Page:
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Hawai'i CFS

Effects on Independent Scientific Research and Public Health

Center for Food Safety

Increasingly, seed research and development is dictated by private agrichemical companies – even in the public sector.  The combination of reduced government funding of university research with the increased influence of agrichemical industry consolidation and market concentration has inhibited the scope and substance of scientific research in agriculture.  A few examples illustrate:

  • Pioneer prohibited researchers from publishing data on the near 100% mortality of lady beetles that had fed on a variety of their transgenic corn.[1]
  • According to the scientists writing to EPA, the current patent-based restrictions “unduly limit” the provision of independent scientific data to regulators.[2]
  • Findings from the U.S. Department of Agriculture’s Economic Research Service show that fewer players result in less innovation.  As the industry has become more concentrated, research has “dropped or slowed” and those companies that survived consolidation are “sponsoring less research relative to the size of their individual markets than when more companies were involved. . . .  Also, fewer companies developing crops and marketing seeds may translate into fewer varieties offered.”[3]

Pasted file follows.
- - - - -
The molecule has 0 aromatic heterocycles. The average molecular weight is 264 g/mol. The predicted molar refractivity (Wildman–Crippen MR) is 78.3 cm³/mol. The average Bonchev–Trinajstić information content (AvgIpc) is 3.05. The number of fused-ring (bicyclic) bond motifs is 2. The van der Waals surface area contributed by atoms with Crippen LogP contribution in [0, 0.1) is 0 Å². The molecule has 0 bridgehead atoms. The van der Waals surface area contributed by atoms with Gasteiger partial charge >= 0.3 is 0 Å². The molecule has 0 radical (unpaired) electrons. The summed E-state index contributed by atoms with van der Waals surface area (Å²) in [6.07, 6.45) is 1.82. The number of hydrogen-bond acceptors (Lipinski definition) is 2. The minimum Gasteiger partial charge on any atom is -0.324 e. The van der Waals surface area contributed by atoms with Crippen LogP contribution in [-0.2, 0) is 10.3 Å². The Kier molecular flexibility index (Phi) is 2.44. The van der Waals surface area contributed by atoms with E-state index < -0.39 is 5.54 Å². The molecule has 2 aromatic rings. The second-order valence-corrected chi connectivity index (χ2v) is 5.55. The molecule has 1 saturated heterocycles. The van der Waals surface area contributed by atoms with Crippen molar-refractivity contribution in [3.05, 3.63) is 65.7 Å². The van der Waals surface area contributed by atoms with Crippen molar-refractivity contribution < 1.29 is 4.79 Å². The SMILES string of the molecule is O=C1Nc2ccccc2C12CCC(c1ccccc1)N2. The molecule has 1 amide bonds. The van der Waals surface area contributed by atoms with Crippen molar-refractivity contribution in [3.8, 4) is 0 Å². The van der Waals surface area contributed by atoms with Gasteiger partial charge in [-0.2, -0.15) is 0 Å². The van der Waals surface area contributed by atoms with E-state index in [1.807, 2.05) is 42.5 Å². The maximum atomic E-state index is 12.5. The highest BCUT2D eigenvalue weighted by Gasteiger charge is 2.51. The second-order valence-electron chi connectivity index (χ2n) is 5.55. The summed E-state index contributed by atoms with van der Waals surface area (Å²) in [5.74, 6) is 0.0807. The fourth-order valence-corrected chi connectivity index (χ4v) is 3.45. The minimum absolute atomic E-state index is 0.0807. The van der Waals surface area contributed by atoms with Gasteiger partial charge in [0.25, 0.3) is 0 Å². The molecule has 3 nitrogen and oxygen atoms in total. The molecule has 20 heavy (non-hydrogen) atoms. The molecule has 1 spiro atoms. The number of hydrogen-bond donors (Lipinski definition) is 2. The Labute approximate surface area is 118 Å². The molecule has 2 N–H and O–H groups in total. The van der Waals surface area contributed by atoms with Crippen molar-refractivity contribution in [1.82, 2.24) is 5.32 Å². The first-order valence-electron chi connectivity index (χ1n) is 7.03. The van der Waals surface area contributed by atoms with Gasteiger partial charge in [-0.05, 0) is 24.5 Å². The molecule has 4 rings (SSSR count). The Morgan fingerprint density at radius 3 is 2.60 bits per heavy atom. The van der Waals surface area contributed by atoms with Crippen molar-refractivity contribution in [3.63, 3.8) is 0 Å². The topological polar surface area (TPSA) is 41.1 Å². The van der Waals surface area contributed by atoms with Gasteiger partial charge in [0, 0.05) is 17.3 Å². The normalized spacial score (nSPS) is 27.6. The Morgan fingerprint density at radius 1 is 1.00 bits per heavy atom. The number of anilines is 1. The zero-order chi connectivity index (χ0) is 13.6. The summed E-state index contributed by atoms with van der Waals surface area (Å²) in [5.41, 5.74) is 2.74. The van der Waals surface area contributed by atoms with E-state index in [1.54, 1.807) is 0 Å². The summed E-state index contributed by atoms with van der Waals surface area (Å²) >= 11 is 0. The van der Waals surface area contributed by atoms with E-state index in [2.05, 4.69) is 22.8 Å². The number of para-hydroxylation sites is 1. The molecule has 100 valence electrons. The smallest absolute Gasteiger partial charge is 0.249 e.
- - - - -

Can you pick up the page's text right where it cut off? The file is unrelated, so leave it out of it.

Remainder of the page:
[1] Emily Waltz, Under Wraps, 27 Nature Biotech. 882 (2009).

[2] Id. at 880; Comment  on Federal Insecticide, Fungicide, and Rodenticide Act Scientific Advisory Panel Meeting Pertaining to Resistance Risks from Using a Seed Mix Refuge with Pioneer’s Optimum®  AcreMaxTM 1 Corn Rootworm-Protected Corn (hereafter “FIFRA SAP Comment”),!documentDetail;D=EPA-HQ-OPP-2008-0836-0043. 

[3] Jorge Fernandez-Cornejo & David Schimmelpfennig, Econ. Research Serv., U.S. Dep’t of  Agric.,  Have Seed Industry Changes Affected Research Effort?, Amber Waves, Feb. 2004, at 19.

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